New American Series: Karenni Cultural Differences

Continuing a series on the five largest ethnic groups resettled by the RIC in Sioux Falls in the last five years.  Upcoming blog posts will focus on the following topics: Conflict History, Cultural Differences, and New American Success Stories.  Please join us as we learn together about our new neighbors and their courageous stories.

New American Series: The Karen and Karenni (of Burma)

Cultural Differences:

This post is meant to give helpful cultural information to school workers, hospital staff, and community members on important cultural differences to keep in mind when working with the Karen and Karenni.  To research for this article, I spoke with Law Reh and Klaw Reh, two Karenni caseworkers at the RIC.  These men are in high demand as they are also South Dakota’s only registered Kayah interpreters.  This post focuses on the Karenni culture as the majority of Karen refugees have been resettled to Huron.

While there are many cultural similarities between the Karen and Karenni, such as dietary practices, family structures and religious traditions, there are also significant differences.  One of the most important is language.  Karen State and the Karenni state, known as Kayah State, are separate states within Burma, “almost like their own country,” Law said.  The Karen language is completely different than the Karenni language, known as Kayah.  These languages are for the most part mutually unintelligible.[1]    There are many different dialects within the Karen and Kayah languages.  The official language of Burma is Burmese, but many refugees do not want to speak this language due to their feelings towards the Burmese government.

The majority of Karenni refugees are Christian, attending churches in Sioux Falls, though often praying at home in their own languages.  As part of their religious tradition, they celebrate the major Christian holidays of Christmas and Easter.  Christian Karenni will go caroling around the Christmas holiday, visiting neighbors and praying together.  “Though maybe in Sioux Falls there is bad weather!”  Law joked.  Some Karenni practice traditional animist religions, with the natural world and spirits playing an important role.  “It is difficult for them to practice their religion in Sioux Falls, as some traditions must be done in the jungle.”  Law said.

(The video above is of Karenni women singing in the RIC’s Talent Show last December.  This year’s Talent Show is December 19th!  Videos and pictures to come!)

There are no religious dietary restrictions for Christian Karenni, who share a common diet with other ethnic groups of Burma that centers on rice, curry, vegetables and meat.  Most Karenni eat three meals a day with breakfast being the biggest meal.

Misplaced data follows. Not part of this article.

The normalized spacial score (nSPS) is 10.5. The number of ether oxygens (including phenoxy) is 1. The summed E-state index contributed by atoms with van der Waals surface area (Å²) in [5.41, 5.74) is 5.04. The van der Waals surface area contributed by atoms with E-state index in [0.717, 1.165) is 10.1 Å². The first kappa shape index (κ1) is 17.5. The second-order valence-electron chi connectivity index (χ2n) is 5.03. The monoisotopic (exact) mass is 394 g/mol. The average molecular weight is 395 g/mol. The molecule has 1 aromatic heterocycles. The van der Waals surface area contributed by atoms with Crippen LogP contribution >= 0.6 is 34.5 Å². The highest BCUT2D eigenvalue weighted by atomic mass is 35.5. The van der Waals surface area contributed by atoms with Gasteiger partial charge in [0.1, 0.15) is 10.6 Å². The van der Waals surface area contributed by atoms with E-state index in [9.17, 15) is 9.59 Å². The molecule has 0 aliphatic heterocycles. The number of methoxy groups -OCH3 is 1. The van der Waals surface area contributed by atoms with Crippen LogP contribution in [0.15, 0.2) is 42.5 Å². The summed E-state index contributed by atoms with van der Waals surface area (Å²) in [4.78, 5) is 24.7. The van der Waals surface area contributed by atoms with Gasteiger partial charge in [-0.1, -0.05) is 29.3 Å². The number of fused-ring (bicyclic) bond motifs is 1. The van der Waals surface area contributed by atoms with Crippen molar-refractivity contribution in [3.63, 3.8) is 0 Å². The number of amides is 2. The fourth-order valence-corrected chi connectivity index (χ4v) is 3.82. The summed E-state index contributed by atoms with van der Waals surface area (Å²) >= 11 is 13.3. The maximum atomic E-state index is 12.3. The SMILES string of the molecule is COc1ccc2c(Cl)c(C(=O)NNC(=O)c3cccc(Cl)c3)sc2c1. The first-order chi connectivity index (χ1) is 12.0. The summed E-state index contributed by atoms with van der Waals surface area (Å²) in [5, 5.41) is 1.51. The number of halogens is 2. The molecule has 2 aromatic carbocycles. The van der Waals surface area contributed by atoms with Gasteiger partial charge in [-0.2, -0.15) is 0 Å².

When asked what may be important for school personnel to know, Law highlighted knowledge of what language Karenni parents speak and gave a reminder that Karenni people tend to avoid confrontation.  Conflict avoidance may be shown by simply remaining quiet.  Also in a school meeting, as a way of greeting and showing respect, Karenni parents may enter the room and walk in front of school personnel bowing and walking low before finding their seat.

Klaw said there are some American medical practices that may be foreign to Karenni refugees.  In Burma, only women deliver babies.  During the delivery, the husband is nearby, but not in the room.  Also, in Burma medicine is often given directly by the doctor or hospital following a visit.  It is not common to be given a prescription, which needs to be filled somewhere else.  “I will have clients who get confused and say ‘The doctor did not give me the medicine.’”

Two special holidays celebrated in Karenni State in Burma include Dee Ku and Kathooboo.  Dee Ku is festival celebrated in September or October where Karenni will gather together, sharing meals of sticky rice and chicken.  Law described it has a kind of harvest festival and other articles I read described it as a day of unity for all Karenni.  Kathooboo is celebrated in May and acts as a kind of New Year celebration. During the celebration a tree is painted white and men will dance around the tree while women are sprinkling water as a way to be clean for the upcoming year.

sticky rice and leaves prepared for Dee Ku (Photo courtesy of http://www.karenniphe.com)

sticky rice and leaves prepared for Dee Ku (Photo courtesy of http://www.karenniphe.com)

The Karenni people are a resilient and gracious people, learning to adjust from their homes in the jungles of Burma to life on the plains. Please check in next week for my interview with a Karenni family creating a new life in Sioux Falls!


[1] Barron, Sandy et al., “Refugees from Burma: Their Background and Refugee Experiences.” Center for Applied Linguistics (2007).

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